A new study, published in the journal Environmental Research Letters, estimated how climate change could affect the risk of flooding, drought, and heatwaves in 571 European cities by the second half of the century. The research showed that under a business-as-usual emissions scenario, every city studied will face an increased risk of extreme weather events as the climate warms.
As reported in the journal The Cryosphere, NASA scientists have greatly improved their ability to track and measure ice loss from Antarctic glaciers. Their results have shown that the vast majority of the increase in ice loss has been from West Antarctica, whereas the ice flow from East Antarctica has been relatively stable. In another new paper, this one in Nature Communications, scientists examined the effects of delaying present-day reduction of CO2 emissions on the amount of sea level rise as a result of melting Antarctic glaciers. They found that each five-year delay in peaking of CO2 emissions will increase sea-level rise in 2300 by about 8 inches on average. A research team led by a USGS scientist has found that west coast wetlands are particularly vulnerable to sea level rise because they are constrained by natural barriers and man-made obstacles from migrating inland with the rising tides.
In just eight days in mid-February, nearly a third of the sea ice covering the Bering Sea off Alaska’s west coast disappeared, so that the area covered by ice is now 60% below its average from 1981-2010. As the Arctic was flooded with warm air, on Monday and Tuesday the northernmost weather station in the world, Cape Morris Jesup at the northern tip of Greenland, experienced more than 24 hours of temperatures above freezing. Furthermore, high temperature records were shattered all along the east coast of the U.S. on Tuesday and Wednesday. And in Siberia, melting permafrost has led to a “megaslump” that provides an opportunity for scientists to access up to 200,000 years of historical climate records.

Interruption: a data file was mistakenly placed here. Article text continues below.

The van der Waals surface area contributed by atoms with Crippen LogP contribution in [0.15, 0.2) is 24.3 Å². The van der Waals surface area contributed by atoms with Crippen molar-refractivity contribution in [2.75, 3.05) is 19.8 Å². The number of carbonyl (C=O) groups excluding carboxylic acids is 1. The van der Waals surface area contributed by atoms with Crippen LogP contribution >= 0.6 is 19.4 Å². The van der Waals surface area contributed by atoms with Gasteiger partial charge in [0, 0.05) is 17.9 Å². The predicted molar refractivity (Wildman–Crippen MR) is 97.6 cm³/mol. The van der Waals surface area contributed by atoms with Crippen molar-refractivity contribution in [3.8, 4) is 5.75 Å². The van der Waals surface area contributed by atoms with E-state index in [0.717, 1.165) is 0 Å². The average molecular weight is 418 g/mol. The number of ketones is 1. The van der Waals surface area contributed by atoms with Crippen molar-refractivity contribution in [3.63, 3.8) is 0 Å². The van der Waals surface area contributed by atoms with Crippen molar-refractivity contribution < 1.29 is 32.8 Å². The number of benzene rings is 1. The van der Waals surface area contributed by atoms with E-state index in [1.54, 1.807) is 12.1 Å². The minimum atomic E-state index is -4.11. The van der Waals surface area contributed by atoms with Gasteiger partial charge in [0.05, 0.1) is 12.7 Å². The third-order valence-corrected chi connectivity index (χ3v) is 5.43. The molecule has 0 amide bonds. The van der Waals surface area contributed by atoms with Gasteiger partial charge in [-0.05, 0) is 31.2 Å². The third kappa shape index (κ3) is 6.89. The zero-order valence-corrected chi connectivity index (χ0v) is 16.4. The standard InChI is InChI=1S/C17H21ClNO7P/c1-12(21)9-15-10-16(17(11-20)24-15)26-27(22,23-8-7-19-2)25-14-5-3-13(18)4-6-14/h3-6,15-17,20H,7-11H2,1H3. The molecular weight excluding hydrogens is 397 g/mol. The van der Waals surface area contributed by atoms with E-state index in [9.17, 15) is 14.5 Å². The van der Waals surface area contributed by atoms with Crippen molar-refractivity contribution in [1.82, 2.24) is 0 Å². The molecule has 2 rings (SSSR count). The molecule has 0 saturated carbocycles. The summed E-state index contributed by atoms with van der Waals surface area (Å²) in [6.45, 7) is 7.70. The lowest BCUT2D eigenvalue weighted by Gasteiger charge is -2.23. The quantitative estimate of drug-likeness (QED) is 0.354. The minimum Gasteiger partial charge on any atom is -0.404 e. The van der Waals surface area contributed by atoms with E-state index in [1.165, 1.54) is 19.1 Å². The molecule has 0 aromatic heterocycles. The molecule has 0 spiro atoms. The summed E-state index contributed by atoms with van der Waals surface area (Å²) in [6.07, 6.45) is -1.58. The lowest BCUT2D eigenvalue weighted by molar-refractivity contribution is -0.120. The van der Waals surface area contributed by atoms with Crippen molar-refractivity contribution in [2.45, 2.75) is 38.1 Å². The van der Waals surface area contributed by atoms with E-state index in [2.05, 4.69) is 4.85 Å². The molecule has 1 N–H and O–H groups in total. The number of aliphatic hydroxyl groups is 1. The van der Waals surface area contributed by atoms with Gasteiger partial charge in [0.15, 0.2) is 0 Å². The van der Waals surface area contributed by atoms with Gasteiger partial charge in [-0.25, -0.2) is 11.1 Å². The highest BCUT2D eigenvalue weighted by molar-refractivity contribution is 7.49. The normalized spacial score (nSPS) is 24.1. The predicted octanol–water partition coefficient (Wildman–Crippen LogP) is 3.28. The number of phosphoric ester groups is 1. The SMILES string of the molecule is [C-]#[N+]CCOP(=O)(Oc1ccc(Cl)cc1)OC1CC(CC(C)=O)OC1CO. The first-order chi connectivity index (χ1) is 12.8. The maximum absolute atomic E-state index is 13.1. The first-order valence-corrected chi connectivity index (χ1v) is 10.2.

Ocean acidification due to increased CO2 levels in the atmosphere is a threat to sediments that form the base for coral reefs, as well as to the reefs themselves, according to a new paper in the journal Science. The paper said it was “unknown if the whole reef will erode once the sediments become net dissolving” and whether reefs “will experience catastrophic destruction” or merely a slow erosion.
Two authors of a recent paper in Nature Plants explain in Carbon Brief “enhanced weathering” of silicate rock as a technique for removing CO2 from the atmosphere, while also decreasing ocean acidification and stimulating plant growth.
Writing in his column in The Guardian, climate scientist John Abraham explained how pollen data collected from sites across North America and Europe were used to show that Earth’s temperature had been cooling for around 2000 years before humans started burning sufficient fossil fuels to reverse the trend and warm Earth.
For the first time, BP’s Energy Outlook projects a peak in oil consumption, driven in part by the rise of shared and autonomous electric vehicles (EVs). The peak is seen as coming in the late 2030s, by which time they project over 300 million EVs will be on the world’s roads.